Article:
Saturday, January 11, 2014

Nielsen: Symphony No. 6 (Thomas Jensen)

Cover design by George Maas
The symphonies of Carl Nielsen have, over the past fifty years or so, entered the international concert repertory, thanks in part to the advocacy of conductors with international reputations like Barbirolli, Bernstein and Herbert Blomstedt.  Sixty years ago, however, this wasn't the case; it seems that only Danish conductors and Danish orchestras were recording them.  But what recordings!  There is an intensity and commitment about them that later recordings, for all their relative polish, can't quite match.  The first conductor to record a Nielsen symphony was Thomas Jensen (1898-1963) - the Second, in 1944, for HMV.  Jensen had studied music theory with the composer, and played the cello under his baton.  Here he is leading that Cinderella of the Nielsen symphonic canon, the wonderfully wacky, anything-but-simple Sinfonia Semplice, in its first recording:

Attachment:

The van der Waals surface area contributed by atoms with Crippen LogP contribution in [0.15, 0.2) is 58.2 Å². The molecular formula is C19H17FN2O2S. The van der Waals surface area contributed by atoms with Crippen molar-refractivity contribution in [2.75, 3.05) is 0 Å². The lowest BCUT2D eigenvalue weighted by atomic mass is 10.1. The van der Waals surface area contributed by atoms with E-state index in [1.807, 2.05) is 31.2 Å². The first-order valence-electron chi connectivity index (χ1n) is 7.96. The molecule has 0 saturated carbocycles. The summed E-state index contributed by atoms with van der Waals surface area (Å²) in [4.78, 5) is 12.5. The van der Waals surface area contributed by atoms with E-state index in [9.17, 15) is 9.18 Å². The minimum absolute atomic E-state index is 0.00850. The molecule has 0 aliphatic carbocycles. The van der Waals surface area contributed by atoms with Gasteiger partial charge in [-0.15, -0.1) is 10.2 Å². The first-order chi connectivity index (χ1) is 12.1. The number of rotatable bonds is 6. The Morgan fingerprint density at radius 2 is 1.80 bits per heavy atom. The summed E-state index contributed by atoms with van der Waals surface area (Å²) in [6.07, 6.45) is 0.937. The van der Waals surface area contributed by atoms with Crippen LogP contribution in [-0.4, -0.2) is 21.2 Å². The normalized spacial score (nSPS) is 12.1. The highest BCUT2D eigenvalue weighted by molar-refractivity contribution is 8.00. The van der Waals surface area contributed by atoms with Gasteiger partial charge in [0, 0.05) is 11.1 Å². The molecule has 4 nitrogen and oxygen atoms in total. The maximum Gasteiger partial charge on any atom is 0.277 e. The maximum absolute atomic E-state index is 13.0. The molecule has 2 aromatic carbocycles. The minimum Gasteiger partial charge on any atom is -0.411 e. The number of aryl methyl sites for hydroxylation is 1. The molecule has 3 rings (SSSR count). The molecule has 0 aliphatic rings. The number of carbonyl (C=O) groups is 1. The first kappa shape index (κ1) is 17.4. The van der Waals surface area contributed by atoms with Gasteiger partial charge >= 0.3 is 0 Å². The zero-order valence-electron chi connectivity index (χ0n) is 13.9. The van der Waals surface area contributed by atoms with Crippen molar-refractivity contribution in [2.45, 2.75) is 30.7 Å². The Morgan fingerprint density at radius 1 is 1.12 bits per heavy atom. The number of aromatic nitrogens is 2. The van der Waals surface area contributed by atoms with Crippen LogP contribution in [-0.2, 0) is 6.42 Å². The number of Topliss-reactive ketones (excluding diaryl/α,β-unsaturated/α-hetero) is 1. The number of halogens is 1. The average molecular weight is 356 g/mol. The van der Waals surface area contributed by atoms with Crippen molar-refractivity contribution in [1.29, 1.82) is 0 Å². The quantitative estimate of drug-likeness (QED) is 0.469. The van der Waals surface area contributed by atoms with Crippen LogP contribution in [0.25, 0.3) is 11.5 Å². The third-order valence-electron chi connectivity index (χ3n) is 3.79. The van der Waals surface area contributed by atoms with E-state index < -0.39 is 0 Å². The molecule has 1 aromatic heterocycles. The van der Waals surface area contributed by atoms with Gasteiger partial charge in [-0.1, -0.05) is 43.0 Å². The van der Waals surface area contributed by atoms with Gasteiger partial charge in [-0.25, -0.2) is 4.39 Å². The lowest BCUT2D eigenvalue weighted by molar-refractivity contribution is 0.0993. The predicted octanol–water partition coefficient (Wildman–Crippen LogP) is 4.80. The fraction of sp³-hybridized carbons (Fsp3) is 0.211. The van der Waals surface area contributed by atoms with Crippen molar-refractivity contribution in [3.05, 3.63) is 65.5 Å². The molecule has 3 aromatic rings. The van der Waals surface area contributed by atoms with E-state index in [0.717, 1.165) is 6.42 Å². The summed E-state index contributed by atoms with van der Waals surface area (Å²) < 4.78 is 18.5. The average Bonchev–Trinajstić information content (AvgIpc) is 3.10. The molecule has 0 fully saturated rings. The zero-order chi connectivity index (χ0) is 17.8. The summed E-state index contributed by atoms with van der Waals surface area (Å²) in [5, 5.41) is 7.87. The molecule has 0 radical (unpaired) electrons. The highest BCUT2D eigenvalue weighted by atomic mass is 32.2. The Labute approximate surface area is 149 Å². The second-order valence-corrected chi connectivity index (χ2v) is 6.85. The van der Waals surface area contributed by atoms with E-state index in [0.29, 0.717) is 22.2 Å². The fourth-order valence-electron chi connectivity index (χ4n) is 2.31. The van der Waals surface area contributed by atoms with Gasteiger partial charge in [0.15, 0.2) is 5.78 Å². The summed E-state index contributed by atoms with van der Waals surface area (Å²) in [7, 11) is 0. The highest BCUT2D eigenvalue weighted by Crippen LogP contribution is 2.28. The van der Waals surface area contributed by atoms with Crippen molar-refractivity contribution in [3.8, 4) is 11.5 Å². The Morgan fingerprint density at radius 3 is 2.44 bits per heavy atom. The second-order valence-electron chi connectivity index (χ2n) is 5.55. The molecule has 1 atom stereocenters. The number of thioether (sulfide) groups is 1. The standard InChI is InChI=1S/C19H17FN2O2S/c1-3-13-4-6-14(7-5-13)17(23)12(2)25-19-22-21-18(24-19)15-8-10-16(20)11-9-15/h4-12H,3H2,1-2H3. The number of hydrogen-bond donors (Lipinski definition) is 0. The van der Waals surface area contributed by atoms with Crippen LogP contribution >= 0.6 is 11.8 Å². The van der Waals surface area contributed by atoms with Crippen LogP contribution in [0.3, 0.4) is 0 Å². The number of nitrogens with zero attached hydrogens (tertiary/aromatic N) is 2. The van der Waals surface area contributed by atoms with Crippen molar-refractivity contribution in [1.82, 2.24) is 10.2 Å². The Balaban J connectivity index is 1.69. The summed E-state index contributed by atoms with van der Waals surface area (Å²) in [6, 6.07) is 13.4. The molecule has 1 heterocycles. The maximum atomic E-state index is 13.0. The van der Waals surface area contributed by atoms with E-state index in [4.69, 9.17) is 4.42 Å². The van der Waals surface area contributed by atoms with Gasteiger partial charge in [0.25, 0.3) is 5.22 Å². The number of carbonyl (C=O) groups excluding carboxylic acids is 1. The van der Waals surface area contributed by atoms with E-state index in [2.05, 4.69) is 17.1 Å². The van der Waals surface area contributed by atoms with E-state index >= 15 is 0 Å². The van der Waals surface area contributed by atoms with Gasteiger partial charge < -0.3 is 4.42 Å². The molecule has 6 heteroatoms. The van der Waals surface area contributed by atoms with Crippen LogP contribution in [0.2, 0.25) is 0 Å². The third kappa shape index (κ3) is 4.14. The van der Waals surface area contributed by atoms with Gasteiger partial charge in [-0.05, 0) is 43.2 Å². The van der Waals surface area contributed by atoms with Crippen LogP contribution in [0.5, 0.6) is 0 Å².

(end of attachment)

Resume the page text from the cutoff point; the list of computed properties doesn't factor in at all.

Nielsen: Symphony No. 6 ("Sinfonia Semplice")
Danish State Radio Orchestra conducted by Thomas Jensen
Recorded June 17-19, 1952
Mercury MG-10137, one LP record
Link (FLAC files, 80.34 MB)
Link (MP3 files, 55.77 MB)


  1. Thanks for posting this delightful work. What a pity Nielsen never recorded
    his own music; he lived well into the electrical era, Wonder if Danish Radio
    recorded any broadcasts!

    1. Yes, he lived six years into the electrical era, but he had a major heart attack in 1925 which stopped his performing career entirely, I think (though he continued to compose until the end).

    2. IIRC there is (or was) a private cylinder of Nielsen performing one of his piano compositions. The cylinder was so fragile that it had not been played for fear of damage. I remember, in the early dial up internet days, a site that talked about a 'laser strand' pickup device, tracking at prox 1/50th the weight of a conventional diamond stylus, being used to transcribe the cylinder. There is a pdf that briefly discussed the item. Google search for: "laser carl nielsen edison cylinder" and the pdf should be the first hit & can be downloaded. Now...if we can only hear it!!

    3. Bill, that's fascinating! The other musician the article mentions as participating on the cylinders, the violinist Telmanyi, became Nielsen's son-in-law in 1918. This would seem a bit late for cylinders but then again, I suppose cylinders were the only means of home recording during the acoustic era...

  2. I don't know this work at all - thank you for persuading me to hear it now, Bryan.